Debunking the Myth of European Economic Advantage

Our exit will be a process, not an event, says Ryan Bourne, who makes the case that a responsive UK Government is better placed to drive economic reform than the EU’s distant bureaucratic elite.

Conventional wisdom says the upcoming EU Referendum pits those concerned about economics against those concerned about immigration. Yet many leading Leave intellectuals have long argued that the UK, outside of the EU, would not only be more free and democratic, but more prosperous.

What is their case? It rests on two components. The first is a critique of the supposed benefits of remaining in the EU (on jobs, prices and trade). Secondly, they ask a broader question: “What governmental institutions stand the best chance of enhancing prosperity for the British people in the coming decades?”

Economics all too often ignores the role of institutions – what is difficult to measure tends to be ignored. In this regard, the Treasury’s recent analysis of the supposed economic impact of Brexit was partial – merely looking at effects on trade and FDI of Brexit on a static basis. For starters, the study assumed away any benefits to leaving: we’d supposedly fail to utilise any of our new found freedoms to sign free trade deals with non-EU countries or even to deregulate. But it also, crucially, ignored the potential evolution of the EU.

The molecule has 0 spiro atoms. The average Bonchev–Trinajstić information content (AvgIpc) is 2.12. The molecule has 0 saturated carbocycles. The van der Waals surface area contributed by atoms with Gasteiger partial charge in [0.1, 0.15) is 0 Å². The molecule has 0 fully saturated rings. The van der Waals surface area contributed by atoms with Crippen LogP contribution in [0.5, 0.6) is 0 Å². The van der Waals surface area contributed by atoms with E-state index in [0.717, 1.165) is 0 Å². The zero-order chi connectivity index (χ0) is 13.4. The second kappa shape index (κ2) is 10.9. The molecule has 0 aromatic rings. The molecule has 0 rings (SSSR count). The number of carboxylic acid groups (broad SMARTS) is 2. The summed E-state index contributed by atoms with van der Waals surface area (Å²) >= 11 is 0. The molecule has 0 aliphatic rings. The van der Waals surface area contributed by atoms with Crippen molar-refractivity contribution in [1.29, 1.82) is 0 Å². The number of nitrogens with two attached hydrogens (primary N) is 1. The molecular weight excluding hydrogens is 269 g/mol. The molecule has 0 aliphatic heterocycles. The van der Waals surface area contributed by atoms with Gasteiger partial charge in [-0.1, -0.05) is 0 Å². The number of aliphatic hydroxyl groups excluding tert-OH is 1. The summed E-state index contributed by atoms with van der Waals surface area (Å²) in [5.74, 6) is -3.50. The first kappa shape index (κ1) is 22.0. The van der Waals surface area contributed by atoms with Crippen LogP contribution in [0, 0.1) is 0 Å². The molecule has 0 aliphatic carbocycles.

First, let’s debunk some myths. We are told the EU is ‘good for jobs’. Given three of the four European countries with the highest employment rates – Iceland, Switzerland and Norway – are not in the EU, and Greece and Spain have unemployment rates over 20 per cent, this takes some chutzpah. The EU is clearly neither necessary nor sufficient for a healthy labour market. What really matters is domestic policy. A vote to Remain will give the green light for further harmonisation on social, employment, tax and regulatory policy – risking abandonment of more liberal policies that have facilitated robust job creation here.

Perhaps the most laughable claim is that the EU delivers ‘lower prices’. The EU is a customs union – creating a protective wall around the single market raises prices for agricultural and manufactured goods substantially. Estimates by Patrick Minford suggests electrical machinery is 24 per cent above world prices, cars 22 per cent and furniture 54 per cent. Paddy Ashdown let the cat of the bag by moaning that Brexit would deliver ‘cheap food’. Heaven forfend! There is yet more evidence in economically disastrous renewables and biofuels mandates, which drive up energy and food costs further.

A third myth is that the EU has been good at delivering free trade deals. Managing the competing interests of 28 member states means, in fact, we shamefully still do not have free trade with obvious allies and mature economies, such as Japan, Canada, Australia and the US. These have been delayed by objections from countries elsewhere in the EU, not us. And despite all we hear about the importance of being in a big block, smaller independent countries have signed important FTAs that we do not have, such as Iceland (with China) and Switzerland (with Canada, China and Japan).